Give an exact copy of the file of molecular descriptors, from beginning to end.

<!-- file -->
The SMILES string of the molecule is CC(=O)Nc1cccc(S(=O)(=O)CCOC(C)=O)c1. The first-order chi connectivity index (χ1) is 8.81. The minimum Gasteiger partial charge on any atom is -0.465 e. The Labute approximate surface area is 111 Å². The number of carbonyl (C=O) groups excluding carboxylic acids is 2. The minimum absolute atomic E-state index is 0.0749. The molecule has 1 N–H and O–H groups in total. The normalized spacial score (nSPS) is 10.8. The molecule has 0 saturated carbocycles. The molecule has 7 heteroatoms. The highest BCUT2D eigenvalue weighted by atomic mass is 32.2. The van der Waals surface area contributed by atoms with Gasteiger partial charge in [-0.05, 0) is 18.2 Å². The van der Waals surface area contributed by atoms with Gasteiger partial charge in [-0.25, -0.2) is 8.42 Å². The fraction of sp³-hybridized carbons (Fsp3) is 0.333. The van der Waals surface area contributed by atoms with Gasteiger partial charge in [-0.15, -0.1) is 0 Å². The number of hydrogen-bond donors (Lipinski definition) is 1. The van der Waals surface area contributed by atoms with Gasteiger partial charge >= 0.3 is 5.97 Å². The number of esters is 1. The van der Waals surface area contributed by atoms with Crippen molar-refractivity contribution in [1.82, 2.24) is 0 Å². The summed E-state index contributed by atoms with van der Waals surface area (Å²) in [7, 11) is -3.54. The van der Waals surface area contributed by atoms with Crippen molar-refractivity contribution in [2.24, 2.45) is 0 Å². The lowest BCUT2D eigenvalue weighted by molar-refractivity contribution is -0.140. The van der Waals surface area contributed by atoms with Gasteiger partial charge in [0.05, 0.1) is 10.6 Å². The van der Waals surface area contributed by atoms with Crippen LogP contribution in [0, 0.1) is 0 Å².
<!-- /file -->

The SMILES string of the molecule is CC(=O)Nc1cccc(S(=O)(=O)CCOC(C)=O)c1. The first-order chi connectivity index (χ1) is 8.81. The minimum Gasteiger partial charge on any atom is -0.465 e. The Labute approximate surface area is 111 Å². The number of carbonyl (C=O) groups excluding carboxylic acids is 2. The minimum absolute atomic E-state index is 0.0749. The molecule has 1 N–H and O–H groups in total. The normalized spacial score (nSPS) is 10.8. The molecule has 0 saturated carbocycles. The molecule has 7 heteroatoms. The highest BCUT2D eigenvalue weighted by atomic mass is 32.2. The van der Waals surface area contributed by atoms with Gasteiger partial charge in [-0.05, 0) is 18.2 Å². The van der Waals surface area contributed by atoms with Gasteiger partial charge in [-0.25, -0.2) is 8.42 Å². The fraction of sp³-hybridized carbons (Fsp3) is 0.333. The van der Waals surface area contributed by atoms with Gasteiger partial charge in [-0.15, -0.1) is 0 Å². The number of hydrogen-bond donors (Lipinski definition) is 1. The van der Waals surface area contributed by atoms with Gasteiger partial charge >= 0.3 is 5.97 Å². The number of esters is 1. The van der Waals surface area contributed by atoms with Crippen molar-refractivity contribution in [1.82, 2.24) is 0 Å². The summed E-state index contributed by atoms with van der Waals surface area (Å²) in [7, 11) is -3.54. The van der Waals surface area contributed by atoms with Crippen molar-refractivity contribution in [2.24, 2.45) is 0 Å². The lowest BCUT2D eigenvalue weighted by molar-refractivity contribution is -0.140. The van der Waals surface area contributed by atoms with Gasteiger partial charge in [0.05, 0.1) is 10.6 Å². The van der Waals surface area contributed by atoms with Crippen LogP contribution in [0, 0.1) is 0 Å².